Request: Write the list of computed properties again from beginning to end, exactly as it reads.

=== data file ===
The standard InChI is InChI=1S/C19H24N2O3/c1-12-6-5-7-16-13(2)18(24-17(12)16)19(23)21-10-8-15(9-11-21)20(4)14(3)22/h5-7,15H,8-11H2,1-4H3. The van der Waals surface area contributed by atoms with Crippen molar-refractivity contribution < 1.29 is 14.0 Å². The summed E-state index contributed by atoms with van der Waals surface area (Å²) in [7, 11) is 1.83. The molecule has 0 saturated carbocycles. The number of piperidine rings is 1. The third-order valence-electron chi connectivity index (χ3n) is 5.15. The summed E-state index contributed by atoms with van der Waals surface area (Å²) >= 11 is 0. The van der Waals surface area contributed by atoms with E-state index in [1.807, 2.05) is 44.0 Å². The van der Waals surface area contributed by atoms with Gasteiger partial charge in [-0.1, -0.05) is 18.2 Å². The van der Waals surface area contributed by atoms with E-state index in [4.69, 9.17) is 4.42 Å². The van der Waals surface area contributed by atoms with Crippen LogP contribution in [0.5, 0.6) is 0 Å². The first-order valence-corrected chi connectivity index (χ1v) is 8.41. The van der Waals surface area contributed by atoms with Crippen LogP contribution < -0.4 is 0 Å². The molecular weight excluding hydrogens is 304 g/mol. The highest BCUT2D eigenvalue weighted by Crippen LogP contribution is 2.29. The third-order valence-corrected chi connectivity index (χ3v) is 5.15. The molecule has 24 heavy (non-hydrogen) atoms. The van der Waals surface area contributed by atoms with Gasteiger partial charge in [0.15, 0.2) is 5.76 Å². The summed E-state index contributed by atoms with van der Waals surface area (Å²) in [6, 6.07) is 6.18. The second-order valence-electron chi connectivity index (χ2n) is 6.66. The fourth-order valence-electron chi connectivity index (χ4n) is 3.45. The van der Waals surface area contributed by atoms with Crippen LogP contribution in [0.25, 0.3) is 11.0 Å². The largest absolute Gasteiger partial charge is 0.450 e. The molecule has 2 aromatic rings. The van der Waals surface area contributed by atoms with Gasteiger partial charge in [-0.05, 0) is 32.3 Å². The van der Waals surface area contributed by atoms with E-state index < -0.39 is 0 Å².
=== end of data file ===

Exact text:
The standard InChI is InChI=1S/C19H24N2O3/c1-12-6-5-7-16-13(2)18(24-17(12)16)19(23)21-10-8-15(9-11-21)20(4)14(3)22/h5-7,15H,8-11H2,1-4H3. The van der Waals surface area contributed by atoms with Crippen molar-refractivity contribution < 1.29 is 14.0 Å². The summed E-state index contributed by atoms with van der Waals surface area (Å²) in [7, 11) is 1.83. The molecule has 0 saturated carbocycles. The number of piperidine rings is 1. The third-order valence-electron chi connectivity index (χ3n) is 5.15. The summed E-state index contributed by atoms with van der Waals surface area (Å²) >= 11 is 0. The van der Waals surface area contributed by atoms with E-state index in [1.807, 2.05) is 44.0 Å². The van der Waals surface area contributed by atoms with Gasteiger partial charge in [-0.1, -0.05) is 18.2 Å². The van der Waals surface area contributed by atoms with E-state index in [4.69, 9.17) is 4.42 Å². The van der Waals surface area contributed by atoms with Crippen LogP contribution in [0.5, 0.6) is 0 Å². The first-order valence-corrected chi connectivity index (χ1v) is 8.41. The van der Waals surface area contributed by atoms with Crippen LogP contribution < -0.4 is 0 Å². The molecular weight excluding hydrogens is 304 g/mol. The highest BCUT2D eigenvalue weighted by Crippen LogP contribution is 2.29. The third-order valence-corrected chi connectivity index (χ3v) is 5.15. The molecule has 24 heavy (non-hydrogen) atoms. The van der Waals surface area contributed by atoms with Gasteiger partial charge in [0.15, 0.2) is 5.76 Å². The summed E-state index contributed by atoms with van der Waals surface area (Å²) in [6, 6.07) is 6.18. The second-order valence-electron chi connectivity index (χ2n) is 6.66. The fourth-order valence-electron chi connectivity index (χ4n) is 3.45. The van der Waals surface area contributed by atoms with Crippen LogP contribution in [0.25, 0.3) is 11.0 Å². The largest absolute Gasteiger partial charge is 0.450 e. The molecule has 2 aromatic rings. The van der Waals surface area contributed by atoms with Gasteiger partial charge in [-0.05, 0) is 32.3 Å². The van der Waals surface area contributed by atoms with E-state index < -0.39 is 0 Å².